The United States is now a country of about 330,000 million people. Yet, one good look at a map that shows all of the 3.797 square miles of the country and its population will show you that there are millions of square miles still uninhabited. Potentially, this means that the country has plenty of room to grow!
America is a thriving country with one of the world’s strongest and most robust economies and always leads the world in culture, technology, and innovation. This country is composed of many different peoples from all over the world—after all, we are often known as a nation of immigrants.
The nation has (in comparison to other countries) a quite lenient immigration policy that encourages legal immigration. Immigrants can come to the United States through several legal avenues and one is through a close family member. This U.S policy has a long-standing history, and we thought we’d revisit the past and present of family immigration in the United States. Here at the Winterberg Law Firm, we help families reunite using the U.S immigration law. We know the importance of having your family nearby.
Family Immigration: The Origins
Let’s take it all the way back to the point when America decided that it wanted to be its own nation and free itself from the shackles of King George and its tyrannical British government. People in America that wanted freedom argued the colonies should govern themselves and be free of an oppressive government that ruled them from afar.
People like Thomas Paine wrote about the colonies that “This new world hath been the asylum for the persecuted lovers of civil and religious liberty from every part of Europe.” The colonies then fight a brutal Revolutionary War with the world’s most powerful army and come out victorious. Years later, deliberations on what it means to be a U.S citizen begin. The initial talks of citizenship qualifications might be somewhat antiquated and deemed discriminatory by today’s standards, but back then, the requirements for citizenship were mostly white men of good character.
After the war of 1812 and the easing of tensions with the British and the U.S sees its first immigration wave as many as one-third of the immigrants between the period of 1820 and 1860 were Irish. Then, some 5 million German immigrants also made their way to the U.S. And it wasn’t until 1819, that the demographics of immigrants coming to the United States were actually recorded.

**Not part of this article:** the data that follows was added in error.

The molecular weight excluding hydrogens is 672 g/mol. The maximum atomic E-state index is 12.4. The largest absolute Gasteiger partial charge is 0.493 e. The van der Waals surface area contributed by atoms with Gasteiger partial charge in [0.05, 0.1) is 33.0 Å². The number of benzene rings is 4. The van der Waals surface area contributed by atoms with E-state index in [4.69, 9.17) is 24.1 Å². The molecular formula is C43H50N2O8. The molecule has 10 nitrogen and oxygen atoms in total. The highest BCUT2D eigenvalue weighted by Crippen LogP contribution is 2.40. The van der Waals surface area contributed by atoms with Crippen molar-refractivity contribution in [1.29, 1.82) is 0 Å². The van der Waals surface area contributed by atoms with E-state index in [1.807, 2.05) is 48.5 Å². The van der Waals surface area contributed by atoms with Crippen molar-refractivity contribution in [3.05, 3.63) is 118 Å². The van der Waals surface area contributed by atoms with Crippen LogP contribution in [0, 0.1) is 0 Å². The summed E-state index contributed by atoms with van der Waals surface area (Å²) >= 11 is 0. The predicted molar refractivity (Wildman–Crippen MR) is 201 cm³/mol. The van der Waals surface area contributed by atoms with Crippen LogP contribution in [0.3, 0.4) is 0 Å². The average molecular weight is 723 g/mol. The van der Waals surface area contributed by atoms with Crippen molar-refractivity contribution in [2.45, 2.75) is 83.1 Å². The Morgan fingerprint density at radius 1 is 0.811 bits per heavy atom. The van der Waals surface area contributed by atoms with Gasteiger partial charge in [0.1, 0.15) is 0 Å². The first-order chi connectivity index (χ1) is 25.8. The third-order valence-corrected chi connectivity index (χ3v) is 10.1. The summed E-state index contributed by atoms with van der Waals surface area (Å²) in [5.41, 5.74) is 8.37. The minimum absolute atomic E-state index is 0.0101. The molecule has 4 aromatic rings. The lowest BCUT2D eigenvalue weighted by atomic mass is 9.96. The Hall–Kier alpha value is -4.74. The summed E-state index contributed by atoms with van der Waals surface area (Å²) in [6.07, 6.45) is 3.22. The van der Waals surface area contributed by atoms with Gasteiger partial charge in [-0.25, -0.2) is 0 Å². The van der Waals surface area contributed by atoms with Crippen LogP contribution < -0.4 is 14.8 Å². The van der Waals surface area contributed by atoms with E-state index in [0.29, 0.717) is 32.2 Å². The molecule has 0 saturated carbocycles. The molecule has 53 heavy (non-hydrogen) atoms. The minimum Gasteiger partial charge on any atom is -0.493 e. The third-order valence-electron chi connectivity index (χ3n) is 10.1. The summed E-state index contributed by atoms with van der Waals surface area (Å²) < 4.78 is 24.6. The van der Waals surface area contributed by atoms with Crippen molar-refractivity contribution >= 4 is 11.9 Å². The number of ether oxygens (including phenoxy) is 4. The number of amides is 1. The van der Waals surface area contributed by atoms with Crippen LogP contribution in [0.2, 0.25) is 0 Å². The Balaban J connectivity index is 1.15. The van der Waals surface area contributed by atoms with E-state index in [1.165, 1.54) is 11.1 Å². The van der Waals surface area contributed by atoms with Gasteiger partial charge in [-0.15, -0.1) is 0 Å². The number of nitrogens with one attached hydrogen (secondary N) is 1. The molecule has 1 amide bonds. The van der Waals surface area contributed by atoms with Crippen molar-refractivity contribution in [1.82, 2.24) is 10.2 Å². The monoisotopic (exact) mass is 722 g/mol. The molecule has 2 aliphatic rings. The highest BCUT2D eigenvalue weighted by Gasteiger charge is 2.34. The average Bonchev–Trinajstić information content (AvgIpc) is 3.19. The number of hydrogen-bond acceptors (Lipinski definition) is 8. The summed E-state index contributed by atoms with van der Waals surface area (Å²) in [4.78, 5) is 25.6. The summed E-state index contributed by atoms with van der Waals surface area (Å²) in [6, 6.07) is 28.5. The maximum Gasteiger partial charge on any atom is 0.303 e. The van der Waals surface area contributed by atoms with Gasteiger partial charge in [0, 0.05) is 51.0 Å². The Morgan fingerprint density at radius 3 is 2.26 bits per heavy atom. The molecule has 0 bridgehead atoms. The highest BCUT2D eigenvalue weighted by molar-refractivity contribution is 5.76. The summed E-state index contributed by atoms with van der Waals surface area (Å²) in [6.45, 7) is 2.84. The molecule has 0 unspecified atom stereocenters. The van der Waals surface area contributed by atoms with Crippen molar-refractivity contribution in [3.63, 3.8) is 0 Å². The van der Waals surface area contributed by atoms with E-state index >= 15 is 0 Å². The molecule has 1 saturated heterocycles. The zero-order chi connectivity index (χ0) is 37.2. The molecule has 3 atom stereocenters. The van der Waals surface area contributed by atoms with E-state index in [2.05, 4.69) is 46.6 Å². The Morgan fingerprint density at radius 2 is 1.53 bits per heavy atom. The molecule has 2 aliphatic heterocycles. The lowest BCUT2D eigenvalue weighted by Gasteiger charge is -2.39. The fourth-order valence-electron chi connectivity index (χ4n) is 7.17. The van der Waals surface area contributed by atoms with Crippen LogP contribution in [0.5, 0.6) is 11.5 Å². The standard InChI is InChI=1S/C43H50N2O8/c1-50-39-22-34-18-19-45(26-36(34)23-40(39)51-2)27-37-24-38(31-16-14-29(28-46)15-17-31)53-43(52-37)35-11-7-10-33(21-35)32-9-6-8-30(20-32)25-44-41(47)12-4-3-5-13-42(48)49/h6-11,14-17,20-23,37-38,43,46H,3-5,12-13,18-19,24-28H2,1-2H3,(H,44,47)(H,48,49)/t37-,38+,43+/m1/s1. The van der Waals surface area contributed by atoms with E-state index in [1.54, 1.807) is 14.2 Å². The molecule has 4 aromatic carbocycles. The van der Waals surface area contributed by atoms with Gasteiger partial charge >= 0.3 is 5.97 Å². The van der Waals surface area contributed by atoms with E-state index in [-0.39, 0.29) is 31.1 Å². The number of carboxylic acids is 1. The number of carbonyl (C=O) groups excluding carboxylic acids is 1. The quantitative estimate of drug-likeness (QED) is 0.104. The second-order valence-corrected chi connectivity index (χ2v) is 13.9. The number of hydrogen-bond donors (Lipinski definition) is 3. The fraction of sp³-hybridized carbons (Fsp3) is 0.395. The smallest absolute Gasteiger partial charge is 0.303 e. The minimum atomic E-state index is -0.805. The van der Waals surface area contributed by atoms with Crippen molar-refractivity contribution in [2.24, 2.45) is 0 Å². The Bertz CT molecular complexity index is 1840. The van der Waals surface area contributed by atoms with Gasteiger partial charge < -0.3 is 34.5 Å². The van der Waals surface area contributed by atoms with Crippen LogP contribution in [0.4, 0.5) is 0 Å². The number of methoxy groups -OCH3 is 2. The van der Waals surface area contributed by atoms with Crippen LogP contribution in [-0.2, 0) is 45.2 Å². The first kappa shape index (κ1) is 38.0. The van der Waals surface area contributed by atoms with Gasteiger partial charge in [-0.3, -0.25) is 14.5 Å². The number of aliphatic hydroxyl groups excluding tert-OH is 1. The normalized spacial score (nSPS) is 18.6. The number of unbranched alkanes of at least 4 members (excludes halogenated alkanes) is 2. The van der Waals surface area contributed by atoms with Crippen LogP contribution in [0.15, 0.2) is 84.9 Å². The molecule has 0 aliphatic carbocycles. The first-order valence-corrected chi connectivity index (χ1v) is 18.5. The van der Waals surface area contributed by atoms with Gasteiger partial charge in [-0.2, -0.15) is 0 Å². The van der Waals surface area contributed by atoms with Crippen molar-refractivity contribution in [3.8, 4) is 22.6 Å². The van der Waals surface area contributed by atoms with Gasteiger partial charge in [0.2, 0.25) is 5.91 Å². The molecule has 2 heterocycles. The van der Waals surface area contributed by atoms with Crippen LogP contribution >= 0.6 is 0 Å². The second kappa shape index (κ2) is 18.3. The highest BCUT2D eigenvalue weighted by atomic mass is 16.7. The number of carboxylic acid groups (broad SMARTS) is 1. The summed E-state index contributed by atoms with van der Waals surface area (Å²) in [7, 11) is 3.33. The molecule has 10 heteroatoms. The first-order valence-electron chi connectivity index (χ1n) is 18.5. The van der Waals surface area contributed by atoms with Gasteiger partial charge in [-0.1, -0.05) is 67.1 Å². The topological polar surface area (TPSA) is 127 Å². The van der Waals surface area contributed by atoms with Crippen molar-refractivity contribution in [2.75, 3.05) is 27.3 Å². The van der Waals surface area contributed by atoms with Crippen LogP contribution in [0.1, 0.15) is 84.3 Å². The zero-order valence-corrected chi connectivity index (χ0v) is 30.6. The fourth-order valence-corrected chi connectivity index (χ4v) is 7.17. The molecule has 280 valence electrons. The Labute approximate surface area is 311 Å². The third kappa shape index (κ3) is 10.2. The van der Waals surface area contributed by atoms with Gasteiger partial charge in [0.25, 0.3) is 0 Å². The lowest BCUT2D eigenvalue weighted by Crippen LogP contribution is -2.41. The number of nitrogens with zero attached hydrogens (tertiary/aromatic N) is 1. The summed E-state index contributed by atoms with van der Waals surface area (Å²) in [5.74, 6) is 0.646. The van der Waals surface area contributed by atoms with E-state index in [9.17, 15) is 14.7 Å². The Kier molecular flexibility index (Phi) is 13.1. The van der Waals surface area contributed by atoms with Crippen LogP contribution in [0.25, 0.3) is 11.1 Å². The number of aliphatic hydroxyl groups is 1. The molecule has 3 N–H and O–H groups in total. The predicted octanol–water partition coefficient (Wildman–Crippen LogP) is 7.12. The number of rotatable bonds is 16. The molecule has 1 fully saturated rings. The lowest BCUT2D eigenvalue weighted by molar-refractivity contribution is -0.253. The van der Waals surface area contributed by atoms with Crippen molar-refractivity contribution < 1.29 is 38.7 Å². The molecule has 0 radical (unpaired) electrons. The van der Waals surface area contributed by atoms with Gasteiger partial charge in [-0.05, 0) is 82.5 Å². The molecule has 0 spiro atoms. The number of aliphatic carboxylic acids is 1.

In the mid-1850s, waves of Chinese immigrants had been lured to the West Coast of the country searching for gold. After the Civil War, the country’s economic hardship and chaos slowed down immigration, but it was to pick up again as the 20th century moved in. Between 1880 and 1920, there was an influx of immigration due to America’s flourishing urbanization and industrialization. During this time, most of the arrivals were still from Central, Eastern, and Southern Europe. In 1907, 1.3 million immigrants entered the country legally. Then there was the Immigration Act of 1924 created a quota system that restricted entry to percentage based on nationality.
The Beginnings of Family Unification Policy in the U.S
World War II had a lot to do with slowly dismantling the nationality quota system, as many servicemen became engaged with Asian women or European women during the war. In 1945, a series of laws that benefited the so-called ‘war brides’ came into effect. From this time to when the 1965 Act passed, there was a lot of deliberation of how to approach a less targeted immigration approach.
In 1965, the immigration rhetoric changed some in the United States and legislators did away with the quota system. Today, family immigration forms the primary basis for legal immigration in the United States. As Lyndon B. Johnson came into office, there was still a big split on immigration that prioritized employment-based and family-based. Once Johnson signed the law, a tidal wave of immigration hit U.S shores over the next couple of decades. Nearly 60 million people came to the United States thanks to these new immigration laws.
According to many lawmakers of the time, the rationale for family-based immigration was to give major importance to the family unit and prevent families from being apart for too long.
Family-Based Immigration Today
The current law states that a legal U.S citizen or resident can sponsor certain family members for a visa that grants them permanent residency. U.S citizens and legal permanent residents cannot sponsor distant families like aunts, uncles, cousins, etc.
According to some estimates, each immigrant brings in an average of 3.5 relatives. In 2015, spouses and children (immediate relatives) accounted for approximately 69 percent of family immigration.
If you are a U.S citizen or legal resident that is looking at sponsoring your spouse or family members, call the Winterberg Law Firm today. We can inform you of the requirements and the process needed. Don’t let immigration policy keep you away from your family. Call us today and let us help.